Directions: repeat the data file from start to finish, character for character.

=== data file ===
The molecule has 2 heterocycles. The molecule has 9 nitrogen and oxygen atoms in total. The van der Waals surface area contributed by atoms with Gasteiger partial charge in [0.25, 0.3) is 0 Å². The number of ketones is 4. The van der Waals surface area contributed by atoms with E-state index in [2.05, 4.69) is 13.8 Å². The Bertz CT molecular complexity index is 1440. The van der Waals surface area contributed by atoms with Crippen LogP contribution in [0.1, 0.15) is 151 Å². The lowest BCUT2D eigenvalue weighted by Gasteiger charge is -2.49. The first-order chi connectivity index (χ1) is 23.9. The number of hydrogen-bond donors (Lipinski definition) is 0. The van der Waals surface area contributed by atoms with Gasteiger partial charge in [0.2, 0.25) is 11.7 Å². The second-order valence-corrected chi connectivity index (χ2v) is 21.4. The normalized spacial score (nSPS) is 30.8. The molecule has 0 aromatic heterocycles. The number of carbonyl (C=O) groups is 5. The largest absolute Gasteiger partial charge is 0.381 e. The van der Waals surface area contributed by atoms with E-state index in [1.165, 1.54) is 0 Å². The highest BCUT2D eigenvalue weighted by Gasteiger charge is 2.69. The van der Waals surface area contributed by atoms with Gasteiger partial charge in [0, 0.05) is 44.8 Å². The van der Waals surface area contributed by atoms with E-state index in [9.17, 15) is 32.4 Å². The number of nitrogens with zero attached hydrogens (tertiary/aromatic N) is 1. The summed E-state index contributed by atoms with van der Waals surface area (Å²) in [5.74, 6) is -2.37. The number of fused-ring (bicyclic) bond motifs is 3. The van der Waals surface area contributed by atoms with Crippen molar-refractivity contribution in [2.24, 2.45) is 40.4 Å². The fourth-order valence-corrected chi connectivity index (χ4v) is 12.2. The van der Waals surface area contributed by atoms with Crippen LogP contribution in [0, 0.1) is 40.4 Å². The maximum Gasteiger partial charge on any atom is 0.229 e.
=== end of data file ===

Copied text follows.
The molecule has 2 heterocycles. The molecule has 9 nitrogen and oxygen atoms in total. The van der Waals surface area contributed by atoms with Gasteiger partial charge in [0.25, 0.3) is 0 Å². The number of ketones is 4. The van der Waals surface area contributed by atoms with E-state index in [2.05, 4.69) is 13.8 Å². The Bertz CT molecular complexity index is 1440. The van der Waals surface area contributed by atoms with Crippen LogP contribution in [0.1, 0.15) is 151 Å². The lowest BCUT2D eigenvalue weighted by Gasteiger charge is -2.49. The first-order chi connectivity index (χ1) is 23.9. The number of hydrogen-bond donors (Lipinski definition) is 0. The van der Waals surface area contributed by atoms with Gasteiger partial charge in [0.2, 0.25) is 11.7 Å². The second-order valence-corrected chi connectivity index (χ2v) is 21.4. The normalized spacial score (nSPS) is 30.8. The molecule has 0 aromatic heterocycles. The number of carbonyl (C=O) groups is 5. The largest absolute Gasteiger partial charge is 0.381 e. The van der Waals surface area contributed by atoms with E-state index in [1.165, 1.54) is 0 Å². The highest BCUT2D eigenvalue weighted by Gasteiger charge is 2.69. The van der Waals surface area contributed by atoms with Gasteiger partial charge in [0, 0.05) is 44.8 Å². The van der Waals surface area contributed by atoms with E-state index in [9.17, 15) is 32.4 Å². The number of nitrogens with zero attached hydrogens (tertiary/aromatic N) is 1. The summed E-state index contributed by atoms with van der Waals surface area (Å²) in [5.74, 6) is -2.37. The number of fused-ring (bicyclic) bond motifs is 3. The van der Waals surface area contributed by atoms with Crippen molar-refractivity contribution in [2.24, 2.45) is 40.4 Å². The fourth-order valence-corrected chi connectivity index (χ4v) is 12.2. The van der Waals surface area contributed by atoms with Crippen LogP contribution in [0, 0.1) is 40.4 Å². The maximum Gasteiger partial charge on any atom is 0.229 e.